posted by flabdablet at 12:28 AM on June 15, 2010 [1 favorite]


L. Ray Kurzweil, founder of Singularitology.

If the 400 pill a day thing is true, I'd say schizophrenia has probably claimed another one.

Too bad!
posted by jamjam at 12:44 AM on June 15, 2010


jamjam I looked it up. I exaggerated only a little.

Fantastic Voyage, Live Long Enough to Live Forever, Ray Kurzweil and Terry Grossman, M.D., 2004, Rodale. p.141.

"I take about 250 pills of nutritionals a day. Once a week I go to WholeHealth New England, a complementary medicine clinic run by Dr. Glenn Rothfield, where I spend the day. At this clinic I take a half-dozen intraveneous therapies--basically nutritionals delivered directly into my bloodstream, thereby bypassing my GI tract."

If you are ill, sick, or diseased modern medicine is miraculous. My own opinion is that medicine has very little to offer healthy people functioning at 70-100% of their potential and who want to purchase a boost. Kurzweil is a very smart guy but I do not have a clue why he is so fearful of dying. Deep inside his mind I suppose he knows it's quackery.
posted by bukvich at 5:06 AM on June 15, 2010


Vibrissae: You say "not plausible". What I want to know is how anyone here (including myself) is competent to make a judgment - that they can substantially back up - about why technology will not begin to inform itself at some point.

Well, on the other side you have the work of Everett Rogers and the work of thousands after him which has generally found that adoption of technology is highly dependent on cultural norms. Throw in Thomas Landauer's research that revolutionary advances in computing technology (which did happen in the 70s and 80s) did not revolutionize industrial productivity except in those cases where industries laid off a large chunk of their workforce due to automation.

"Technology begin to inform itself?" Well what does that even mean? There's a reasonably good argument to be made that co-evolution of the human grip and brain coincided with developing tool use. David Kahn's Codebreakers documents how signal intelligence and theory leapfrogged on each other from WWI to WWII.

For instance, what happens when we start to get serious about proteomic control and merge that will nanotech and robotics?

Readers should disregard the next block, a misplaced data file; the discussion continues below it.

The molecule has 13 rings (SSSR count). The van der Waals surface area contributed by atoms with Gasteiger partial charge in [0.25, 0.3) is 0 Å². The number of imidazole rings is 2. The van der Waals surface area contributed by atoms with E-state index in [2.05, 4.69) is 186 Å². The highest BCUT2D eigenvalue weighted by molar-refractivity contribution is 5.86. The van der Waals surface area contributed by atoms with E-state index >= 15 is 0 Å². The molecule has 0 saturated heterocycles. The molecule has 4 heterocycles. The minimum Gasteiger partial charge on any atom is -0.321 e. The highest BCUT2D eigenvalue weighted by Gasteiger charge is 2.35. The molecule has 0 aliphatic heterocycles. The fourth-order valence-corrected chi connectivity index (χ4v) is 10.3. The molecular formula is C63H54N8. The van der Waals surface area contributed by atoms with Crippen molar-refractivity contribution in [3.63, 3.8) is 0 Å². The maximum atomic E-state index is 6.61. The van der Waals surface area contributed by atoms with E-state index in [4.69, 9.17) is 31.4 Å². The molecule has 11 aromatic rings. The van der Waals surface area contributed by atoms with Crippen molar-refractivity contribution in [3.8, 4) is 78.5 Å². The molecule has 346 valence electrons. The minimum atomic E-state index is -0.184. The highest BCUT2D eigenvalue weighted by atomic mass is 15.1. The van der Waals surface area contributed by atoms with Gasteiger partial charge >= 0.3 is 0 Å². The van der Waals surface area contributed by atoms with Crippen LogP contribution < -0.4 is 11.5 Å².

Well, it doesn't help much that Drexler in his argument for grey goo made a pretty boneheaded mistake that betrayed a freshman biochemistry understanding of photosynthesis. Many of the claims made about nanotechnology don't make a lick of sense when you start thinking about them at the level of the chemistry involved.

And on top of that, the whole thing is based on a claim that observed exponential factors will continue to behave exponentially for the foreseeable future. That's a ton of hope which is unwarranted in most cases. Why, for example, is Australia not covered neck-deep in rabbits right now.

What I'm trying to say is don't confuse the messenger with those who misinterpret the message. I see lots of misinterpretation here - as well as writing off the core of an idea that comes from a mind that few, if any, here, can hold a candle to. And, that's not hagiography, it's a simple fact.

How is this not hagiography? Kurzweil (and other singularity advocates) make claims regarding the relationship between technology and culture that are not strongly supported by the mounds of scientific research from people who actually study the relationship between technology and culture. Drexler made claims about the capabilities of machines in competition with biological organisms that are not strongly supported by the mounds of scientific research on how organisms actually utilize energy and resources at the nanometer level.

It doesn't mean they are not brilliant, Einstein, Hoyle, and Dawkins count as very smart people who had some very bad theories. But to say that we can't, you know, pull up Google Scholar and point to cases where well-designed technology failed because of cultural, economic, or social factors because Kurzweil is a fucking genius is pseudo-scientific hagiography.
posted by KirkJobSluder at 5:45 AM on June 15, 2010 [1 favorite]


Vibrissae: if you want a non-blowoff answer, you can make a good case for skepticism a couple different ways. One is to point out that sigmoidal and exponential curves look almost identical right up to the point until they don't.

For many that consideration is enough to justify heavy skepticism. Another source of skepticism is belief about the growth order of the search space for new technologies; does it grow more like 2^n, n!, 2^2^n, 2^(n!), or (2^n)!? I can sketch out not-implausible justifications for each of those growth orders, but assuming just exponential growth in "brainpower" only the first option seems likely to produce runaway advancement without further assumptions (eg: without assuming that the current exponential growth in processing power will go super-exponential past some point).